There was papaya, melon and cantaloupe this week. Last week we bought guava but unfortunately it is done for the season. It was out of this world, my kids loved it! I ate so much papaya by now, I think I’m good with vitamin C for the rest of 2017.
Farmers market is not the place to buy your bananas and apples, at least in March.
Farmers market in Cabo San Lucas has a bakery stand. As we are not huge baked goods eaters for health reasons, I wasn’t too much interested. I like to make my own wholesome muffins and breads. I also found it to be pricey, even for Canadians. A cookie was US$1.5 which I think is a lot for a Mexican farmers market cookie. We bought a loaf of sourdough bread which was great but I think it cost $6, not cheap at all. Bakery stand is run by North Americans, I believe and so is Penny Lane Cafe. The prices and the menu were very Americanized and cafe was bussing with English. A breakfast would cost us US$40 for 4 of us which I consider expensive because I can cook myself and save money for travels. Yep. I think the main target market of this cafe are snowbirds and there is plenty of them. We barely see any young families and kids.
Overall, you should expect a 50/50 mix of North Americans and Spanish speaking people at the market. This is the place I saw as most English speaking people as in downtown Cabo which I think is great for them to support local farmers. The vendors speak good English too.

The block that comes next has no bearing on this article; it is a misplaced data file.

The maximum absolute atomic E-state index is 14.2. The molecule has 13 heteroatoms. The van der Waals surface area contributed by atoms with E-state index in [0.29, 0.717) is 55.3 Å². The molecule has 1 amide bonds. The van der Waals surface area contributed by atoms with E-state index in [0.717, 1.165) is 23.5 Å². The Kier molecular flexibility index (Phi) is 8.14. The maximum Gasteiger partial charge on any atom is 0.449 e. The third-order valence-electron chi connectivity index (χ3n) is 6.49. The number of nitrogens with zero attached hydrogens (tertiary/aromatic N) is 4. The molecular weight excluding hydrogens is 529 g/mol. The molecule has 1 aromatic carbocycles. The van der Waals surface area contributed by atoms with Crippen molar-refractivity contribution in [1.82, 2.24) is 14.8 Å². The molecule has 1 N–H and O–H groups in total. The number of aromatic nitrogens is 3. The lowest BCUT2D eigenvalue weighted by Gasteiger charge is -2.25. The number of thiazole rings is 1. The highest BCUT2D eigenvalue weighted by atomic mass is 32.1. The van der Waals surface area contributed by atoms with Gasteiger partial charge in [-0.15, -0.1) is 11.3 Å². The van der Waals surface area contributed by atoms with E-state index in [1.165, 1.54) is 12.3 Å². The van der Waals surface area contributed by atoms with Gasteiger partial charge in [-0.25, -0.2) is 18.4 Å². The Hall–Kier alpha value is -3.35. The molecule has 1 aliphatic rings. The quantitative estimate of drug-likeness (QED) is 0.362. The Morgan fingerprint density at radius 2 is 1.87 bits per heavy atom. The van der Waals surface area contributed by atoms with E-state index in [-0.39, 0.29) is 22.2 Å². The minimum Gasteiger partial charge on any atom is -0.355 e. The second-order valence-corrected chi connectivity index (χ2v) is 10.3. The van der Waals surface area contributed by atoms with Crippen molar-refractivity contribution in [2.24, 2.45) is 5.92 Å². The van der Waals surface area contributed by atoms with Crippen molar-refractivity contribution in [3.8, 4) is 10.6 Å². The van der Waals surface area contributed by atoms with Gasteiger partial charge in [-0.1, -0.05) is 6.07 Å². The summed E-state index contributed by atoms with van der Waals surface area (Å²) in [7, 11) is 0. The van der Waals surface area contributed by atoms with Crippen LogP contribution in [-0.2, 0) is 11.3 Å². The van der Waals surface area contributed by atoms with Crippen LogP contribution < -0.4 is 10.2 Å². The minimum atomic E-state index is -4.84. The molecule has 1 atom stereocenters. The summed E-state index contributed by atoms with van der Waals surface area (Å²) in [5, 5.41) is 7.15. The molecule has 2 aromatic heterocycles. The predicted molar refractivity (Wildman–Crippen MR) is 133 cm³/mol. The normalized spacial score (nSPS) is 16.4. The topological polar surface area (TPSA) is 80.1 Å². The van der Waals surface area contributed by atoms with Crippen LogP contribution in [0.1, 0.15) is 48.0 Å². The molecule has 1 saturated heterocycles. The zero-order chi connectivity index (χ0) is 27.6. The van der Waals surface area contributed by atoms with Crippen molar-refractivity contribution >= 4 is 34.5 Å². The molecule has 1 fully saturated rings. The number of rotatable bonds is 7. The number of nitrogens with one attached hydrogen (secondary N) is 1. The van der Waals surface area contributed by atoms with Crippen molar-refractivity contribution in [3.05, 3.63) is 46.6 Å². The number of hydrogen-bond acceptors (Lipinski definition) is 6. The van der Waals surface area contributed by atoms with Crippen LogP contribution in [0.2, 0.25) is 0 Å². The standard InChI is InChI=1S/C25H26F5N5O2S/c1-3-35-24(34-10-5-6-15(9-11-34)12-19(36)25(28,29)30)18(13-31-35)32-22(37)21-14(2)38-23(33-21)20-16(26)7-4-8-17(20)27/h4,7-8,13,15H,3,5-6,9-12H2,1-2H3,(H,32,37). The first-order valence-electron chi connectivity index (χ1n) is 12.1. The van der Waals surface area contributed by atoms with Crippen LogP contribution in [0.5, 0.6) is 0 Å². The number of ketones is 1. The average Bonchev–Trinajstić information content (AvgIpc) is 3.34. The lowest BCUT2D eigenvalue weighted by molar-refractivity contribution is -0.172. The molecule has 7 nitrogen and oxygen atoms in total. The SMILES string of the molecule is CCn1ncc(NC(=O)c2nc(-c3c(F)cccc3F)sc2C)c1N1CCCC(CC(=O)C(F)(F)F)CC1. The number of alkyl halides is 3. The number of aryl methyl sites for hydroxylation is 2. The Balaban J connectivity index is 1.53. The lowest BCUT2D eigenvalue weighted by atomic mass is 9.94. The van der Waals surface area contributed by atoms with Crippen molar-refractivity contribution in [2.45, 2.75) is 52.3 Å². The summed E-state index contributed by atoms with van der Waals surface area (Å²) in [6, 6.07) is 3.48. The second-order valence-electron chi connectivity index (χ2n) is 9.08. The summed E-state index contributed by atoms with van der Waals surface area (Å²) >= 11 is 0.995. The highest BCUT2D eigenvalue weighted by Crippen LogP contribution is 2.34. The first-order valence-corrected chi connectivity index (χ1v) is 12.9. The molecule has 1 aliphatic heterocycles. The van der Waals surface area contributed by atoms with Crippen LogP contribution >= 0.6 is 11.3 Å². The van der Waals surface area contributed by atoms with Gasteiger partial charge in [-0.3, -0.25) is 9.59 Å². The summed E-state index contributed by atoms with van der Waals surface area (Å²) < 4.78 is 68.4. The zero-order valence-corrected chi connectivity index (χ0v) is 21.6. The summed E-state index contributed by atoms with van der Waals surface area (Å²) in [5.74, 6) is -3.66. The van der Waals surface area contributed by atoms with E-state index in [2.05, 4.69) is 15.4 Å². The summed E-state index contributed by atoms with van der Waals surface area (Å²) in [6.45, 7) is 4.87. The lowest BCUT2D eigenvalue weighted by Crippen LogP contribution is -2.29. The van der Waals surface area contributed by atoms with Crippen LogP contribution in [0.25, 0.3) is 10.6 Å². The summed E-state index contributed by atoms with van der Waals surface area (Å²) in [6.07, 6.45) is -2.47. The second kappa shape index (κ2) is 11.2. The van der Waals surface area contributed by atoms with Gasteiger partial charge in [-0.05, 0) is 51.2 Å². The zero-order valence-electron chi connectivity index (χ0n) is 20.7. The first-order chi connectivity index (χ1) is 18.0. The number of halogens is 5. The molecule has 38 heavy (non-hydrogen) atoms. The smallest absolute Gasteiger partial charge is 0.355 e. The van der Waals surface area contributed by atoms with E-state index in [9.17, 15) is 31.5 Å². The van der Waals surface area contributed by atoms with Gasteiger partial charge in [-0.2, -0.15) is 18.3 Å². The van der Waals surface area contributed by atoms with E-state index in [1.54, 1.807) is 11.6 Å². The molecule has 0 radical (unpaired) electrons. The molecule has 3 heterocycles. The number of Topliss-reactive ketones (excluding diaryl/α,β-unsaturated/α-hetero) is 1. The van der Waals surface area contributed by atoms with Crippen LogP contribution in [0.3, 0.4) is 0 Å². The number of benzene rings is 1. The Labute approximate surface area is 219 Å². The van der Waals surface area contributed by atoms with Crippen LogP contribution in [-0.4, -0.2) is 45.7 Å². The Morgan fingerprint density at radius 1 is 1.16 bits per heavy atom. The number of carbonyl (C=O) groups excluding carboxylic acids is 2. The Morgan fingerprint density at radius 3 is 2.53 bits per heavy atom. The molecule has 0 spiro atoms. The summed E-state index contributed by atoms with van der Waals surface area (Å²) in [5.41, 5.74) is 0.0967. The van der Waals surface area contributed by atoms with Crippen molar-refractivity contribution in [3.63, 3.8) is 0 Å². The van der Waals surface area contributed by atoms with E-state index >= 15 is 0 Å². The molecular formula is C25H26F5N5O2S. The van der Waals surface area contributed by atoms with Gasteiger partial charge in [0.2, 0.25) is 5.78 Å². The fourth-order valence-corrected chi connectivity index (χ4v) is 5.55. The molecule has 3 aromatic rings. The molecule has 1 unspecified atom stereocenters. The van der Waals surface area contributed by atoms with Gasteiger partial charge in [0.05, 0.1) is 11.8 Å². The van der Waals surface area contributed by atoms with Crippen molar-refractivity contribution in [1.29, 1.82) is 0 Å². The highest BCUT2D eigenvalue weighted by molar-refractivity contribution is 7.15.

Loaded on groceries, walking cobblestone roads (I love that) to our van we went.
US$60 worth of produce and eggs among boogie boards, pool noodles and snorkelling gear. How am I going to live my life in April?! 8 full days of this amazingness left, while I realize for majority of people it marks packing suitcases for vacation. I refuse to live by the majority rules. Off to the ocean view balcony I ago, with a glass of chilled white wine to solve a puzzle, just a 1,000 piece puzzle from Value Village, not the life puzzle. I will think about the latter after arriving to rainy Vancouver and getting a good sleep.
Until next time! Maybe next time I will have our condo clean enough to show you. Ugh, joys of laziness on vacation.